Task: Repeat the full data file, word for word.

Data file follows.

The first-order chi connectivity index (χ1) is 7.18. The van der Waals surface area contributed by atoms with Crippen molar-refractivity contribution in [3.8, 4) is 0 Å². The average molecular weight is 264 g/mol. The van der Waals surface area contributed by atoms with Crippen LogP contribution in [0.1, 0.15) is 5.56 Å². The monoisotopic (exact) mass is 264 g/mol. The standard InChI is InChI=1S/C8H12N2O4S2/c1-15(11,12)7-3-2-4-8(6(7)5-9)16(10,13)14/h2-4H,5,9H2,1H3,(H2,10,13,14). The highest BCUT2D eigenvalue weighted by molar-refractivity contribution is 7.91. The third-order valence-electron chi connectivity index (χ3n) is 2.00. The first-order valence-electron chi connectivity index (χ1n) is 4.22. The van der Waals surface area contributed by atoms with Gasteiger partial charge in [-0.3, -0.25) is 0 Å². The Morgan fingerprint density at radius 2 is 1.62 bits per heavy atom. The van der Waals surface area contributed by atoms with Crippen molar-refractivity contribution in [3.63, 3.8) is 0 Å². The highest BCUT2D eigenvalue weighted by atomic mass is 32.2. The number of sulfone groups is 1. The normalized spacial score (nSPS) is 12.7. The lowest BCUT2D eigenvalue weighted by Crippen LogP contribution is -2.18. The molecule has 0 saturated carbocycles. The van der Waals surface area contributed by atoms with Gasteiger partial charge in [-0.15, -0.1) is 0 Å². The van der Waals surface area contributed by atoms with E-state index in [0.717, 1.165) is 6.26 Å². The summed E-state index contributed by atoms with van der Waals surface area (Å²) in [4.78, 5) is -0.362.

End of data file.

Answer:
The first-order chi connectivity index (χ1) is 7.18. The van der Waals surface area contributed by atoms with Crippen molar-refractivity contribution in [3.8, 4) is 0 Å². The average molecular weight is 264 g/mol. The van der Waals surface area contributed by atoms with Crippen LogP contribution in [0.1, 0.15) is 5.56 Å². The monoisotopic (exact) mass is 264 g/mol. The standard InChI is InChI=1S/C8H12N2O4S2/c1-15(11,12)7-3-2-4-8(6(7)5-9)16(10,13)14/h2-4H,5,9H2,1H3,(H2,10,13,14). The highest BCUT2D eigenvalue weighted by molar-refractivity contribution is 7.91. The third-order valence-electron chi connectivity index (χ3n) is 2.00. The first-order valence-electron chi connectivity index (χ1n) is 4.22. The van der Waals surface area contributed by atoms with Gasteiger partial charge in [-0.3, -0.25) is 0 Å². The Morgan fingerprint density at radius 2 is 1.62 bits per heavy atom. The van der Waals surface area contributed by atoms with Crippen molar-refractivity contribution in [3.63, 3.8) is 0 Å². The highest BCUT2D eigenvalue weighted by atomic mass is 32.2. The number of sulfone groups is 1. The normalized spacial score (nSPS) is 12.7. The lowest BCUT2D eigenvalue weighted by Crippen LogP contribution is -2.18. The molecule has 0 saturated carbocycles. The van der Waals surface area contributed by atoms with Gasteiger partial charge in [-0.15, -0.1) is 0 Å². The van der Waals surface area contributed by atoms with E-state index in [0.717, 1.165) is 6.26 Å². The summed E-state index contributed by atoms with van der Waals surface area (Å²) in [4.78, 5) is -0.362.